MILOSEVIC’S DEATH SAVED SERBIA FROM GENOCIDE RESPONSIBILITY
When Mr Slobodan Milosevic died, I was probably one of the saddest individuals to receive the news of his death. Why? Because many of his victims failed to see justice delivered by convicting him for human rights catastrophy he caused in the Balkans. Mr Milosevic was charged with 66 counts of genocide and crimes against humanity. What were the chances that he would be acquitted on all counts? None!
Please note that key evidence proving Serbia’s direct responsibility for Srebrenica Genocide was withdrawn from the ICJ’s [International Court of Justice] proceedings in a case of Bosnia vs. Serbia. As Editor-in-chief of the NTV Hayat News network, Senad Hadzifejzovic, pointed out:
“Unfortunately, key arguments were not submitted to the International Court of Justice in the Hague at all! The most significant evidence clearly proving the intentions and aims of Serbia were the records of the sessions Milosevic held with the military and political leadership of Montenegro… these records were already in the Hague, but not in the premisses of the International Court of Justice, but ICTY where individuals have been put on trial. However, this evidence, according to the deal made between the ICTY and the government of Serbia MAY NOT BE USED for any other purposes except the stated ones, in particular not to be used in the case of Bosnia-herzegovina vs. Serbia and Montenegro. So simply put, legal team of Bosnia-Herzegovina was not allowed at all to submit the crucial evidence to the Court of Justice at all!” (Interview February 24th, 2007).
The document, dated July 10, 1995, is an order from Bosnian Serb minister of interior Tomislav Kovac instructing his subordinates to move a unit that included members of Serbia’s interior ministry police, MUP, which were fighting around Sarajevo, to eastern Bosnia to participate in the Srebrenica operation. Under the Serbian constitution, the president of Serbia, a post that Mr Milosevic held at the time, is directly responsible for the actions taken by his republic’s police force.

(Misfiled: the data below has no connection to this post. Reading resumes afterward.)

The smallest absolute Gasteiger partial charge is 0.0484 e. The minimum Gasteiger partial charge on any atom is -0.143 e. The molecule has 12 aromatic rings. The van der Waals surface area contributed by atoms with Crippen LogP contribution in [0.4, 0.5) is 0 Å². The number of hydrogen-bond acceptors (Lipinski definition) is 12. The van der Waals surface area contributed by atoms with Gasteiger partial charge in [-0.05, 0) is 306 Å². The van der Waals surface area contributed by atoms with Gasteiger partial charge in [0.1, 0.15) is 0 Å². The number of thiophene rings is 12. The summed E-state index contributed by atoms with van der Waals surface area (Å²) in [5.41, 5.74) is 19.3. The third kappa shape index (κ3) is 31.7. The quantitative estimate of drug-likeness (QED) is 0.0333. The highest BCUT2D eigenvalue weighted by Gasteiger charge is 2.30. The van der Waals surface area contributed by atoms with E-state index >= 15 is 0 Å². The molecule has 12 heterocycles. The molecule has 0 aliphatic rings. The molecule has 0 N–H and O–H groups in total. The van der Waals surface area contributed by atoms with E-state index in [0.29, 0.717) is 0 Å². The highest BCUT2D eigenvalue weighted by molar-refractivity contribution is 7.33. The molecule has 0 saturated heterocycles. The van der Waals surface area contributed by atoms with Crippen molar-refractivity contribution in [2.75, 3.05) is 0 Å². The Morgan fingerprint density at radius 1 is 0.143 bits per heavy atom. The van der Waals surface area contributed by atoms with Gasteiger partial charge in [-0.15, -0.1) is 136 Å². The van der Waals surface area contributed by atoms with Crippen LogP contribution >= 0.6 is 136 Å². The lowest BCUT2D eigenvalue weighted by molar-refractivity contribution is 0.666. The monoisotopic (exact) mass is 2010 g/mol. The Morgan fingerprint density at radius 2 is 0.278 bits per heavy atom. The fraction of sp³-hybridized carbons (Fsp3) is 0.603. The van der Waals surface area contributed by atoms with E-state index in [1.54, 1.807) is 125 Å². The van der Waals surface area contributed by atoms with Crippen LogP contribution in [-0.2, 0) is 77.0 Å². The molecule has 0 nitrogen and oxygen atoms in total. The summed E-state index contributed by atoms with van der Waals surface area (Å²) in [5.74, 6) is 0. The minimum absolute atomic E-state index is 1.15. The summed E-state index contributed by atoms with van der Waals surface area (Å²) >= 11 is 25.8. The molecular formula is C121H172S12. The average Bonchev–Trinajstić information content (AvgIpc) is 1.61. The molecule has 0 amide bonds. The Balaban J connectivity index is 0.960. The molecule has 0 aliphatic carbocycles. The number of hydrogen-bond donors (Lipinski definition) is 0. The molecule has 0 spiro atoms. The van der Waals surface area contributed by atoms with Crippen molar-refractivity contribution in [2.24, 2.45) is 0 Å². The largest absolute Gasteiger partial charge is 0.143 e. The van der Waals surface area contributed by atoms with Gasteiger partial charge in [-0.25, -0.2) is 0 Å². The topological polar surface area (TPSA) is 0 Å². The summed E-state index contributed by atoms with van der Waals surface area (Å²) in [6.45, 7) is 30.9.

1. Click bellow to read revised (shortened) version in English language:
Serbia’s involvement, as a principal actor or accomplice, in the genocide that took place in Srebrenica is supported by massive and compelling evidence. Disagreement with the Court’s methodology for appreciating the facts and drawing inferences there from The Court should have required the Respondent to provide unedited copies of its Supreme Defence Council documents, failing which, the Court should have allowed a more liberal recourse to inference. The “effective control” test for attribution established in the Nicaragua case is not suitable to questions of State responsibility for international crimes committed with a common purpose. The “overall control” test for attribution established in the Tadić case is more appropriate when the commission of international crimes is the common objective of the controlling State and the non-State actors. The Court’s refusal to infer genocidal intent from a consistent pattern of conduct in Bosnia and Herzegovina is inconsistent with the established jurisprudence of the ICTY. The FRY’s knowledge of the genocide set to unfold in Srebrenica is clearly established. The Court should have treated the Scorpions as a de jure organ of the FRY. The statement by the Serbian Council of Ministers in response to the massacre of Muslim men by the Scorpions amounted to an admission of responsibility. The Court failed to appreciate the definitional complexity of the crime of genocide and to assess the facts before it accordingly.
1. ICJ RULES SERBIA GUILTY OF NOT PREVENTING GENOCIDE
2. ICJ RULING, BOSNIA vs SERBIA, DANGEROUS PRECEDENT
3. ICJ – PERVERSE JUDGMENT
4. ICJ – POLITICS & JUSTICE DON’T MIX
5. CARLA DEL PONTE SLAMS MUTED RESPONSE